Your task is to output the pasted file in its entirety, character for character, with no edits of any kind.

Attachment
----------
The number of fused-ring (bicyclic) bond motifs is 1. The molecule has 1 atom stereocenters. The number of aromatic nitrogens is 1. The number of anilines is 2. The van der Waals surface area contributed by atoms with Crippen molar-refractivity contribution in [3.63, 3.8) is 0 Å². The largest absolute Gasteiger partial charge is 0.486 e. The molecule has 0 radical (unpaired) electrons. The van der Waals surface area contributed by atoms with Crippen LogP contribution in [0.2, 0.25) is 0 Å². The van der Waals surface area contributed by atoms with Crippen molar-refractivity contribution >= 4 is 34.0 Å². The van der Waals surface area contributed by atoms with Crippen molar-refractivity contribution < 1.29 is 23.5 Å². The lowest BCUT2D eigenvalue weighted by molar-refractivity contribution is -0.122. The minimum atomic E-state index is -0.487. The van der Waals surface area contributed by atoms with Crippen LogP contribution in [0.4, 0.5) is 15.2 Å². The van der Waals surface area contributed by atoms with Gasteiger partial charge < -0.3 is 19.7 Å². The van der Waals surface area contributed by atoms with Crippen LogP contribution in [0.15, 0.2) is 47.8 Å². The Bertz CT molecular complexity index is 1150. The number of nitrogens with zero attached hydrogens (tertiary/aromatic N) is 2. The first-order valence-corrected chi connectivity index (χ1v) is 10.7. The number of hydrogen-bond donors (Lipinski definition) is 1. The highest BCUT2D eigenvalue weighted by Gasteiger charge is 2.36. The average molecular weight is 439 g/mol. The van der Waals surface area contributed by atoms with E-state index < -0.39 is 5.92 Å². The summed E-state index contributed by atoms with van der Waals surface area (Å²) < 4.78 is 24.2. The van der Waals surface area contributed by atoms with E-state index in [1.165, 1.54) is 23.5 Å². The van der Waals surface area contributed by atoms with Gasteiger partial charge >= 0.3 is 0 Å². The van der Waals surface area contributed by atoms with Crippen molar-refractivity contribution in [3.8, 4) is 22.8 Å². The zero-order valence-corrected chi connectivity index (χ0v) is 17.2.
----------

The number of fused-ring (bicyclic) bond motifs is 1. The molecule has 1 atom stereocenters. The number of aromatic nitrogens is 1. The number of anilines is 2. The van der Waals surface area contributed by atoms with Crippen molar-refractivity contribution in [3.63, 3.8) is 0 Å². The largest absolute Gasteiger partial charge is 0.486 e. The molecule has 0 radical (unpaired) electrons. The van der Waals surface area contributed by atoms with Crippen LogP contribution in [0.2, 0.25) is 0 Å². The van der Waals surface area contributed by atoms with Crippen molar-refractivity contribution >= 4 is 34.0 Å². The van der Waals surface area contributed by atoms with Crippen molar-refractivity contribution < 1.29 is 23.5 Å². The lowest BCUT2D eigenvalue weighted by molar-refractivity contribution is -0.122. The minimum atomic E-state index is -0.487. The van der Waals surface area contributed by atoms with Crippen LogP contribution in [0.4, 0.5) is 15.2 Å². The van der Waals surface area contributed by atoms with Gasteiger partial charge < -0.3 is 19.7 Å². The van der Waals surface area contributed by atoms with Crippen LogP contribution in [0.15, 0.2) is 47.8 Å². The Bertz CT molecular complexity index is 1150. The number of nitrogens with zero attached hydrogens (tertiary/aromatic N) is 2. The first-order valence-corrected chi connectivity index (χ1v) is 10.7. The number of hydrogen-bond donors (Lipinski definition) is 1. The highest BCUT2D eigenvalue weighted by Gasteiger charge is 2.36. The average molecular weight is 439 g/mol. The van der Waals surface area contributed by atoms with E-state index < -0.39 is 5.92 Å². The summed E-state index contributed by atoms with van der Waals surface area (Å²) < 4.78 is 24.2. The van der Waals surface area contributed by atoms with E-state index in [1.165, 1.54) is 23.5 Å². The van der Waals surface area contributed by atoms with Gasteiger partial charge >= 0.3 is 0 Å². The van der Waals surface area contributed by atoms with Crippen molar-refractivity contribution in [3.8, 4) is 22.8 Å². The zero-order valence-corrected chi connectivity index (χ0v) is 17.2.